Front-end applications often demand specific clusters of data. For example, a medical bookings package requires that all the demographic information of a patient be readily accessed in a single seamless display.
The best way to achieve this is to have a single database file or perhaps a few database files feeding information to the application that produces the display data. Unfortunately this comes at the expense of the individual patient file. Many medical applications are more about front end applications than about the individual’s information.
Kinkajou : So what bits are there in a typical medical record program / file?
Web Medical Software Applications
Dr Xxxxx : Typical medical applications include:
- Recording patient demographic and financial information.
- Patient bookings: appointments with doctors, appointments for group care e.g. day theatre plus surgeon plus anaesthetist plus nurse booking.
- Medical records including history, examination, diagnoses. (Recording the medical consultation).
- Medical problem lists, complex care and management and coordination.
- Recording of various types of medical information including pathology information, imaging or radiology information, medication information, medical letters (outgoing or ingoing).
- Notifications and recalls systems.
- Patient billing information.
- Database queries for purposes such as: recalling patients with particular illnesses to particular clinics; finding patients using particular medications; finding patients with particular complications of care; finding patients with particular pathology results; finding patients lost to care; finding patients requiring chronic disease management.
- Clinical decision support.
- Documentation of immunisations, patient education, general history, diagnoses.
- Coding of medical diagnoses.
- Undertaking referrals, perhaps tracking referrals.
- Processing data from scan inputs or voice inputs.
- Structuring clinical information such as for mental health, pregnancy, complex conditions.
- Communications including data in and data out, mobile data access to tablets or phones,
Control of database corruptibility and ensuring database authenticity (preventing unauthorised updates).
Regional Health Records
Kinkajou : Wow! That’s a lot.
Erasmus : But still one very important principle overrides it all. GIGO. Garbage in, garbage out. It takes time to preen a record. It takes time to keep it tidy- depending on how your program structures stuff.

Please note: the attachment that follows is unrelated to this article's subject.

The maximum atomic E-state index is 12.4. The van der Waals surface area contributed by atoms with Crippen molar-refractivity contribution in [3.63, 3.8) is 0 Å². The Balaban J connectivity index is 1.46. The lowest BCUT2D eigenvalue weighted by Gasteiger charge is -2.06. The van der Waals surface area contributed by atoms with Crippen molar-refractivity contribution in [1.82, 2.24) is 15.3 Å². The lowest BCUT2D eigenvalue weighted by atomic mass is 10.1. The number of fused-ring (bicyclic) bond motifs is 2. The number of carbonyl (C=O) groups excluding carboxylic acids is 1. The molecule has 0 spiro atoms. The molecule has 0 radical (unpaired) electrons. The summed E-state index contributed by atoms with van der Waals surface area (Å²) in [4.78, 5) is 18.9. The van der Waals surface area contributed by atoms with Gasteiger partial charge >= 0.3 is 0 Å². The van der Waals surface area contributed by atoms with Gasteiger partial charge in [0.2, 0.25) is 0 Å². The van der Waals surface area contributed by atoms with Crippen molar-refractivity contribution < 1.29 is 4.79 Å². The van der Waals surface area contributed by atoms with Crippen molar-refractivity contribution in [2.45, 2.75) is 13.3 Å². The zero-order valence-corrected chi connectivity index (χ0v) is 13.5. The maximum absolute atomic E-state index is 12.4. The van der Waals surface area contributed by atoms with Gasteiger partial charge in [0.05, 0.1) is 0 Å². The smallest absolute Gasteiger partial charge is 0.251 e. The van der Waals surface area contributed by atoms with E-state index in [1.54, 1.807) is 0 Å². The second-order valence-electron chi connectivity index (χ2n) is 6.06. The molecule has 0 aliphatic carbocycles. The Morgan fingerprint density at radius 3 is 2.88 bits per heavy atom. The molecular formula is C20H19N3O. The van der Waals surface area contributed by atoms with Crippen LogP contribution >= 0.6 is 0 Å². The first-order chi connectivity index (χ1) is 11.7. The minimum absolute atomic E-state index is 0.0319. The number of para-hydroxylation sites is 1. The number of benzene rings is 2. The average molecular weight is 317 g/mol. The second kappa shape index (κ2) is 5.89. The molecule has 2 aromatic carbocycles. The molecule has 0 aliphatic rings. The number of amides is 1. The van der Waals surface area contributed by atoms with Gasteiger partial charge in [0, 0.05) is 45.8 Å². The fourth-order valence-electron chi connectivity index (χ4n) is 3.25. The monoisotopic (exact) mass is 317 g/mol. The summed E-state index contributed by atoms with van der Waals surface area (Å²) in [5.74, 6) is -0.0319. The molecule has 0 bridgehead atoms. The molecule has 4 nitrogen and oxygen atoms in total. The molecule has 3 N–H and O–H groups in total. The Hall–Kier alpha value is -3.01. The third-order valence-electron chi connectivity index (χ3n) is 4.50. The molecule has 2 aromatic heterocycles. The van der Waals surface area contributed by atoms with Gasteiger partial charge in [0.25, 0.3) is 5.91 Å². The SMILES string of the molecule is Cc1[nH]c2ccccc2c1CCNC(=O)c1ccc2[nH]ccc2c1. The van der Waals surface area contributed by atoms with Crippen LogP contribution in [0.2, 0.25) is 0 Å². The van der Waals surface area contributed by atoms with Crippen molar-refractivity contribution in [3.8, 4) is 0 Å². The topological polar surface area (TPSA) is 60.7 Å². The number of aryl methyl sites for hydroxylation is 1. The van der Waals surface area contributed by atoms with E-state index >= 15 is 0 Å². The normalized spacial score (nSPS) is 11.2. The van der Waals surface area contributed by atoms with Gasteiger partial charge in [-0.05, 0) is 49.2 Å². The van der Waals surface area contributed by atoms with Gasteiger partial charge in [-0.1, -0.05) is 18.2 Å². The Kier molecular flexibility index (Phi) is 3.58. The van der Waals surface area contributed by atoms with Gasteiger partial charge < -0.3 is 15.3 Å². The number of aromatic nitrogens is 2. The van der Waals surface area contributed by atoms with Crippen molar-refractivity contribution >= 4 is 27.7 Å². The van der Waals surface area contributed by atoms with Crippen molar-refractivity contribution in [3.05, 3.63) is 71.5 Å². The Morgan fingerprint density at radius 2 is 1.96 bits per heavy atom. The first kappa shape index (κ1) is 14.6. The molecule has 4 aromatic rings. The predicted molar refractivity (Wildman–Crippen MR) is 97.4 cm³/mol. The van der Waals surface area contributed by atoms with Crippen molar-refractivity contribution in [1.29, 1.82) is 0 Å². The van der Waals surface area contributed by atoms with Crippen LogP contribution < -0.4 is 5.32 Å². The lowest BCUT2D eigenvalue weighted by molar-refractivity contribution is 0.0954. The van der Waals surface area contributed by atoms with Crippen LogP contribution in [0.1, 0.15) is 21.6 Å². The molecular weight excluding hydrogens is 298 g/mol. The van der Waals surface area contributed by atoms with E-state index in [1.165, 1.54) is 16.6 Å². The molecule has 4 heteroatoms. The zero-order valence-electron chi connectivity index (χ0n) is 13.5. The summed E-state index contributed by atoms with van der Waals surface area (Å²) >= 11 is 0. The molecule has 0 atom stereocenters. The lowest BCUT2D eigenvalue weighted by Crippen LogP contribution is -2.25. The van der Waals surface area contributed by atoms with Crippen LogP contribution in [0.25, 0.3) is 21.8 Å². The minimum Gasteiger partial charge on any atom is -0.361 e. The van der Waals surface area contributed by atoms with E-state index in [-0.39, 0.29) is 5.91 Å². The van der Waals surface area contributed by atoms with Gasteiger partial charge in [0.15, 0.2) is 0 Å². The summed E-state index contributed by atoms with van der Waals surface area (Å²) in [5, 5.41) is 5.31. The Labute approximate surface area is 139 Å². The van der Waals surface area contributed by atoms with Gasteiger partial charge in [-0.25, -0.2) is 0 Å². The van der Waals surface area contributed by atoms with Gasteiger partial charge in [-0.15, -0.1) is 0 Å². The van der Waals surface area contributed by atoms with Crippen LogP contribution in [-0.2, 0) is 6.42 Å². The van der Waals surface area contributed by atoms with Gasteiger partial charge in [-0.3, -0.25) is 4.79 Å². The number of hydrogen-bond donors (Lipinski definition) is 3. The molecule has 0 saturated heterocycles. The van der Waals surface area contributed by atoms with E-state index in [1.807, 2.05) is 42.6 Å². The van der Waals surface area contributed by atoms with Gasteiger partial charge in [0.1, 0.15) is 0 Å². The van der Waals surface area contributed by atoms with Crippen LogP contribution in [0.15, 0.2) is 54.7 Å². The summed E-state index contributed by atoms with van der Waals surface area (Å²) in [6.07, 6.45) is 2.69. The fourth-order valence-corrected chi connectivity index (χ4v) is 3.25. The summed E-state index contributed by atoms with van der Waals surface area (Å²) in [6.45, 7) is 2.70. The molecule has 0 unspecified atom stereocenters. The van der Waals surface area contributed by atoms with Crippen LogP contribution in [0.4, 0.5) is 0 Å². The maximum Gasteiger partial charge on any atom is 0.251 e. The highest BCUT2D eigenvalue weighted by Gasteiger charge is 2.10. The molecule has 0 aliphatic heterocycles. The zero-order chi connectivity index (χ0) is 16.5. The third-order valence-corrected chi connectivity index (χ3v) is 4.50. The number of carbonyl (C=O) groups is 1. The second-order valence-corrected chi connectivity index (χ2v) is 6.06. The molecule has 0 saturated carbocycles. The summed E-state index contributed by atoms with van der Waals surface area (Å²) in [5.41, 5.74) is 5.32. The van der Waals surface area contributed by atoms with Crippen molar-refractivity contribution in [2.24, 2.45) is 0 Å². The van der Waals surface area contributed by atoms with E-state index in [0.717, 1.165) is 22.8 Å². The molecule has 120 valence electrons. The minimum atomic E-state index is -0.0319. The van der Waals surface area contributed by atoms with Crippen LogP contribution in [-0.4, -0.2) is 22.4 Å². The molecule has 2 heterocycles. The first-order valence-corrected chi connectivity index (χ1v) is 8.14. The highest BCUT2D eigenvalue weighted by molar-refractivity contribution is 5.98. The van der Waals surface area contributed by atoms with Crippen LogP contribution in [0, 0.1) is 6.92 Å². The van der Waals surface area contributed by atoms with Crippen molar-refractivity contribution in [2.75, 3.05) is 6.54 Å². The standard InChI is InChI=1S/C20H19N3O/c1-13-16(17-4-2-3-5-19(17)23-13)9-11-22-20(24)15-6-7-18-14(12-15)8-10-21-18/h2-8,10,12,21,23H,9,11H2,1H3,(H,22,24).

Recording diagnoses takes time. Accessing stuff can be so difficult and time consuming that it is easier to not bother. I imaging most solicitors would take half an hour to peruse a medical file over say 10 cm thick. Doctors in Australia do not have the time in their consultations to even spend one minute out of a consultation doing this type of familiarisation.
Dr Xxxxx :It is easier and faster to flick through a paper record than to find, isolate, select and wait for record display of an item of correspondence in a record. A “paper record user” can probably achieve a data access of up to five times faster than someone working on an electronic record.
Dr Xxxxx : It’s about who pays. Patients don’t want to pay for time and neither does the government or their insurers. So, in short it is cheapest not to do it at all.
Erasmus : It becomes obvious that the purpose for which the medical application package is designed drives the design of its input data screens/ database.
This unfortunately ensures that medical information cannot be accessed by any other than Proprietal software (i.e. software packages belonging to the same owner that designed the original software package). This then unfortunately ensures that medical information cannot be shared across the system.
What Drives Computerising Medical Records?
Dr Xxxxx : Most medical data record systems do succeed in one area. This single success has essentially destroyed the use of paper records. And it is all about cost. By having an electronic record system, the records are instantaneously filed. This means that you no longer need 1-2 staff per surgery / clinic -- to file and unfile records. Records are lost a lot less often, (by receptionists with dyslexia especially).
Doctors retrieve their own records in less time than it would take them to tell someone to retrieve them for them. Data scanning of letters, documents and correspondence means that information is always kept in order, and is instantly available once “filed” into the system. And modern scanners are fast and capable of OCR processing information quickly, accurately and automatically.
Erasmus : So by reducing filing staff, a clinic could easily save say one hundred thousand dollars annually. They can lose staff, saving money. They almost don’t need whole rooms once devoted to filing, reducing valuable space and rental costs etc. And data /record availability increases.
Dr Xxxxx : Yes. Medical record systems / programs do this well. But it’s probably the only thing they do well. The quality of data and diagnoses going into the systems has decreased. Computerised record systems just don’t let people work in a way that “humans” prefer to work.
Kinkajou : However, I’ve talked to you before about the solutions. We are capable technologically of doing so much better.
Easy Tech Today
Goo : As usual, it’s the social aspects / money aspects that limit development, not the technology.
Kinkajou : We could easily do all the things Dr Xxxxx has suggested. But we need to decide how to do it, what to achieve, what structures are necessary to hold the data, how the data is shared or communicated (between doctors, patients, allied heath carers and competing medical providers}, and how different software program providers can interface with the base system. All people issues and system issues, not technology.